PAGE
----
A couple weeks ago I had the honor of joining the Packet Pushers Podcast for a discussion on networking careers and the more general IT field. First of all, that was Awesome! I’ve been listening to Ethan Banks and Greg Ferro for going on two years and it was a blast to have the ear of these gentlemen when they’ve had mine for so long. Michael Sweikata and Ryan Booth of Moving Ones and Zeroes also joined in the fun. Together, those four engineers have on the order of 70ish years in IT, and I have four years, six if I include tech support. It felt great to have these 4 guys express interest and concern in my opinions. I came prepared with my thoughts and the input of many of my colleagues, who share in common my lack of tenure and wealth of questions about the future. These four packet pros in turn assuaged many fears and reinforced my love of all things IT. On to the Recap!
What’s a young network pro to do?
When I asked these engineers for advice aimed towards someone in my position as he/she considers a networking career Greg summed it up beautifully: “don’t.” He wasn’t being short or fatalist; instead he and the other 3 addressed my fears that networking is dying. In short, yes, it’s dying. Not the career of building the paths on which data travels; data will always need mobility. Instead, the Network is evolving from a sum of a million parts just barely glued together into essentially a giant mainframe, with some exceptions. With Ethernet speeds shaming the rest of the system one would first think “wow, I’ll be able to transfer this file so fast.” but in reality, why would you move the data to a weak host when those time sensitive bits are already sitting in a bare metal beast? This mentality has driven progress in computing for about the last ten years. Networking, on the other hand, is finally tuning into the speed IT. Most of the networking field is likely to move into either automation. We all wanted a better way to provision a vlan on 200 switches in a moment, right? Well, it’s finally coming. Add in cloud-integrations, server-centric thin-client workstations, and wireless everywhere and there simply are not as many cables being run at businesses.
But like I said, Data still needs to move. Be it in a hypervisor or a controller, networking pros will still have to lay down paths between hosts, instances, and containers. The rise of automation is simplifying that process, but we still have to make all of the interconnections. Are the jobs going to go away? They say, and I say, No. But the amount of time networking pros spend in front of an SSH terminal is going to steadily decrease in exchange for time spent banging out python, tuning your puppet/chef/ansible deployment, or learning the new SDN solution designed to do it all in a distributed manner.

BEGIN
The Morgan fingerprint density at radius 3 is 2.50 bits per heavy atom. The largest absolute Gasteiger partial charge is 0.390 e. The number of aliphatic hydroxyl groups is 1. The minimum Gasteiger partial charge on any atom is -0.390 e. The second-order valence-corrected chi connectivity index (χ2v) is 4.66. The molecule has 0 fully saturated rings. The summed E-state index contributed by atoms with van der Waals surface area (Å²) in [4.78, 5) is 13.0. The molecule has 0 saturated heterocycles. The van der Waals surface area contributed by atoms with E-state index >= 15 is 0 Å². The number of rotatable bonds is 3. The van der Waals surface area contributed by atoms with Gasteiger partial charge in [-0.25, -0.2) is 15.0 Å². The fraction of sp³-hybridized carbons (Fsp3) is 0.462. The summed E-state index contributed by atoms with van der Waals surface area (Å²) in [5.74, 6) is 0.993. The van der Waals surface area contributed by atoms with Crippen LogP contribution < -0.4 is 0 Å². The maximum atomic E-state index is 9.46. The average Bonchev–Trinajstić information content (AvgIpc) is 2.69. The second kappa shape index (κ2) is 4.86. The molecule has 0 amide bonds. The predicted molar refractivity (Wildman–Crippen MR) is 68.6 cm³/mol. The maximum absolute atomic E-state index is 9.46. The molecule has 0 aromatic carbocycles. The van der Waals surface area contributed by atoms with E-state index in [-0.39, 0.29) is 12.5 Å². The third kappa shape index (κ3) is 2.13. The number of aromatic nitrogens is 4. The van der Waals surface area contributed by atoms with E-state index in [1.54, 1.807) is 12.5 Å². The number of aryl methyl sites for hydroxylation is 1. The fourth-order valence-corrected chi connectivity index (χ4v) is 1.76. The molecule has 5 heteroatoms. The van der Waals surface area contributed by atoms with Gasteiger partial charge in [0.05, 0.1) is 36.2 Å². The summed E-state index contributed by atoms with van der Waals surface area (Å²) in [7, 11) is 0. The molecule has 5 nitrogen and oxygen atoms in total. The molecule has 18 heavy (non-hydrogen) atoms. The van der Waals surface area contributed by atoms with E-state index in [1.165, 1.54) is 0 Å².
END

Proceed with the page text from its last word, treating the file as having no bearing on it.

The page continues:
Cisco, certs, and the future of IT learning.
So what does this do to beloved Cisco? Well, they are going to have to get flexible. Cisco has spent many years conforming the industry to itself, but now we have options. Not just Juniper or HPE, but options to make a network from scratch or from the opensource compilations of many other network pros who want to break the vendor bonds.
So if companies are branching out, what does that do to the cert environment? Nothing, as Ethan Banks explained in the podcast. Cisco’s training arm is a profit model which has adapted over the years to the changes in technology. Quite simply, Cisco is likely continue revamping their cert system to reflect the industry while also seeding a Cisco preference into those certified by Cisco.
But obviously Cisco, Juniper, HPE, etc., are not going to write a “OpenStack Associate” certification. The open and whitebox communities instead going to pull a greater variety of skills for network support. Soon, more job listing will include “Python/Java preferred” or “Security Experience” under “CCNA certified.” Computer science and IT sec are re-entering the network and the jobs will follow that trend.
Let there be Gripes!
If you haven’t ready my post about my attempts at ICND2, check them out. I was incredibly relieved to hear Ethan Banks say he would have trouble passing the CCNA. I’m not going to beat that dead horse, as my mind is geared towards passing the revised ICND2 by Valentines day.
There’s a great bit of conversation on the lack of vendor accountability, insight, and integrity and how that’s driving customers away from the traditional vendors. I don’t have the experience to speak on that topic, but the conversation was still fascinating.
This is just a bit of what was pertinent to me, as a lot of the conversation was above my experience and understanding. All in all, this was a great conversation that addressed much of my aspirations and worries. Link below, check it out, and I recommend the Packet Pushers to any IT pros who want a view beyond their own data-center.